How will you experience freedom this summer?

Posted in Christian Living

Is Summer a Time for Spiritual Slacking?


Sure, there are church camps and Vacation Bible Schools and even tent meetings, but summer is the season for slackening one spiritual strengthening exercise: regular church attendance.

Or maybe that’s only at St. Helens Baptist Church. Maybe families don’t go on vacation for weeks at a time where you live and worship. Maybe there are summer baseball and softball tournaments over the weekends. If that’s the case, members at your church don’t have the usual distractions.

So does church attendance drop where you worship?

And is this truly a sign of a slack in the spiritual lives of these people?

I wish I had the answers, but I don’t. As you can see, there are more questions here than facts.

Spiritual strength comes from three things:

  1. Time reading, studying and meditating on the Word of God
  2. Prayer, supplication and quiet reflection at the feet of Jesus
  3. Facing the hard times without giving up on God

So, none of these have anything to do with church attendance. Or do they?

Church is the place where Jesus put His name. He built it for humans so they could meet together and study scripture, pray, fellowship and be encouraged to fight the fight. Because while Jesus went to Heaven, his enemy stayed right here on Earth.

Yes, the Old Serpent is the prince and power of the air in the physical realm. Eventually, King Jesus will take that title back. But for now, Satan prowls around looking for spiritually weak people to devour (1 Peter 5:8).

If Jesus paid for the church with His precious blood (Acts 20:28), then it must be an important part of his Kingdom plan.

Church strengthens in the spirit of a believer (if they attend with a receptive heart). Here are five things that you might need strengthened that church will help with:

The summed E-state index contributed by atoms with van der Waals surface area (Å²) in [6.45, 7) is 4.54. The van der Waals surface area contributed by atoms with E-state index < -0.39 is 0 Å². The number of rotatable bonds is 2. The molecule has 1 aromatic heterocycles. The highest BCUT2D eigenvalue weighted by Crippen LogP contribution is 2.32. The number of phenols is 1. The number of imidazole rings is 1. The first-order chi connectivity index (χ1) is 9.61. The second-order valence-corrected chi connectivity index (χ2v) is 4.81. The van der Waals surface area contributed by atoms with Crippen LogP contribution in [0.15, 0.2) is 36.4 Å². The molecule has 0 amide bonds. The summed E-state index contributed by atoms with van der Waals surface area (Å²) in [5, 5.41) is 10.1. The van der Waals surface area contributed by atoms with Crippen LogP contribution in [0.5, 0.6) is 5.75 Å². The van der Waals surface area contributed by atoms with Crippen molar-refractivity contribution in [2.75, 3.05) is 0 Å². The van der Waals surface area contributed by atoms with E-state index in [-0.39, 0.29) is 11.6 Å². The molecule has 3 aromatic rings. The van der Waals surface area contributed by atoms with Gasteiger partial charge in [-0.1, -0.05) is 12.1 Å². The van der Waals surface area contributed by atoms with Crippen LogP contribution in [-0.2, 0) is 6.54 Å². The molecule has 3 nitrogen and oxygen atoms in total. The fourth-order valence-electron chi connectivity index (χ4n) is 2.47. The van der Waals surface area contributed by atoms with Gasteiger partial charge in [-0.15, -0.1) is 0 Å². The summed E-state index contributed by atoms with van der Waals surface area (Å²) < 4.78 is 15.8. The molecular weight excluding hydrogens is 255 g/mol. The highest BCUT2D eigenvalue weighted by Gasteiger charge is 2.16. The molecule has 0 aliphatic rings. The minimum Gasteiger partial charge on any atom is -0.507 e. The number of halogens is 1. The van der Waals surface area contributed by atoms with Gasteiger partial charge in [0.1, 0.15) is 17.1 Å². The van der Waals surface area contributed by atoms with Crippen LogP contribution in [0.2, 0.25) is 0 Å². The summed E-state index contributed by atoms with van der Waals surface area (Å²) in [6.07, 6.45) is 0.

1. Humility (if worshiping the Almighty doesn’t humble you, nothing will)
  2. Knowledge (plenty of scripture presented and expounded)
  3. Love (Hebrews 10:24)
  4. Resolve to work for Christ (Hebrews 10:24)
  5. Family ties (with our brothers and sisters in Christ at church)

What are your thoughts? Do you think spirituality slips in the summer? Or is the fall of church attendance an indicator of something else?

Up next week:  The Freedom of Summer

Posted in Christian Living

Summer of Psalms


Summer brings longer days and  warmer temperatures that inspire us to laze and lounge. Why not invest some of that “down” time to reading the Bible?

This summer, St. Helens Baptist Church encourages everyone to commit to reading through the Psalms during the summer months.

Sure, it’s the longest book in the Bible. But it contains the shortest chapter. (And the longest, but that won’t sell the program.)

During our Summer of Psalms, we’ve divided the book into day-sized readings. Some days it means reading a single song. Other days you might read two or three.

150 psalms in 92 days. (Well, 86 now because I didn’t post this on the first day of June.)

This is a manageable feat. Continue reading “Summer of Psalms”